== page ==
The gut microbiota is an important source of metabolic innovations for animal hosts, and is increasingly considered as a key factor that may drive adaptation to the fast and drastic environmental changes imposed by human activities and global warming. We recently showed that in the freshwater crustacean Daphnia magna, genetic and plastic variation in the gut microbiota mediate tolerance to toxic cyanobacteria, pointing to the gut microbiota as a driver of adaptation and acclimatization to cyanobacterial harmful algal blooms in zooplankton. Our results further revealed that host genotype contributes to shape the structure and the functionality of the gut microbiota in this species.
The aim of the present project is to unravel the functional mechanisms underlying the establishment of these mutualistic symbionts in the Daphnia gut, especially the role of host immunity in structuring the gut microbiota. We will focus on a candidate gene recently identified in the Daphnia genome, which encodes a peptide sequence (called “daphniamacine”) similar to an antimicrobial peptide structuring the gut microbiota in leeches. The objectives of the study will be to determine : (1) whether the microbiota induces the expression of the daphniamacin in the Daphnia guts, by comparing the gene expression in germ-free versus conventional Daphnia, (2) whether the assembly of “tolerant” and susceptible” microbiota profiles is governed by the daphniamacin, by comparing the gene expression in tolerant and susceptible clones, and (3) whether the sequence, or the expression, of the gene evolved over time, by comparing old, resurrected*, populations (dormant in sediment, up to 40 year-old) to actual populations.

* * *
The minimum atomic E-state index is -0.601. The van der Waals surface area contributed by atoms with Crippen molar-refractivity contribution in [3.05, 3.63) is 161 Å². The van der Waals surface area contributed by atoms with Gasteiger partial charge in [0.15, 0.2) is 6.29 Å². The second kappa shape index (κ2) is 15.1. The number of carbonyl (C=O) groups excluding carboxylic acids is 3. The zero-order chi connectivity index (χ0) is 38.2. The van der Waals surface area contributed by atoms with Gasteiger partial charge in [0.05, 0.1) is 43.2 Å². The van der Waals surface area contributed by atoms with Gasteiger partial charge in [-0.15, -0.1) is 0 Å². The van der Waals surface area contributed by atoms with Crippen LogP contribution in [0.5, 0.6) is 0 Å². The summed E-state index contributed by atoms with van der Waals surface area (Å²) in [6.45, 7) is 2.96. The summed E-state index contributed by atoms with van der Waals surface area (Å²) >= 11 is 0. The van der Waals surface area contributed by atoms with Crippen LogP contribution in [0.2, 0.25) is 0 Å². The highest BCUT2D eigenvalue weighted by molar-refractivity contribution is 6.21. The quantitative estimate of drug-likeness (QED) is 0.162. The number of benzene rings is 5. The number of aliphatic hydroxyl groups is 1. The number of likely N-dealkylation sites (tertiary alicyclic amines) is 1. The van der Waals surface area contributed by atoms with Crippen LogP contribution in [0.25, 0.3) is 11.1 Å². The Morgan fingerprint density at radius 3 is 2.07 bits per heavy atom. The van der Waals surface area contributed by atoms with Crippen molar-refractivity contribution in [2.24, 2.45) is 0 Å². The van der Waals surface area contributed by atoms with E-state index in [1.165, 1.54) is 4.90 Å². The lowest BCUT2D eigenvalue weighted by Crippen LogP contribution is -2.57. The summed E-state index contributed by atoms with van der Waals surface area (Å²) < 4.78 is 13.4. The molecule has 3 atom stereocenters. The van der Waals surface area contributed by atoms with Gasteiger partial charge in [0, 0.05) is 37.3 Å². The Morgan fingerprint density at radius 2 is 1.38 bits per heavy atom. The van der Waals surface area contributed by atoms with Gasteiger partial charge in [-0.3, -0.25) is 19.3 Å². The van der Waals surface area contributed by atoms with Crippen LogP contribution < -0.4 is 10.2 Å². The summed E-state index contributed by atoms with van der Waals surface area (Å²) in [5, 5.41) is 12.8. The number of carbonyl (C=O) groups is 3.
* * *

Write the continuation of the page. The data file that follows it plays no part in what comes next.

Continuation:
* Daphnia produce dormant eggs that can survive in sediments for long periods of time, and that can be revived in the laboratory
Work, technics and fields of competences:
– essentially molecular biology: PCR, cloning, sequence analyses
– culture of Daphnia and dissection of the gut
All the technics have already been optimized, the candidate will have to be meticulous because of the small amounts of materials and the methods used
Masters in molecular biology, ecology, ecophysiology, genetics, microbiology
English spoken required
For more informations please do not hesitate to contact the supervisors.
Supervisors: Aurélie Tasiemski, Emilie Macke and Ellen Decaestecker
Sites : Université de Lille1, CNRS UMR8198, unité EEP, bat SN2, 59655 Villeneuve d’Ascq cedex and Laboratory Aquatic Biology, KU Leuven (Kulak), Dept of Biology, E. Sabbelaan 53, BE-8500, Courtrai, Belgique
Phones : 03 20 33 59 57 (AT); +32 56 24 64 09 (EM) ; +32 56 24 60 59 (ED)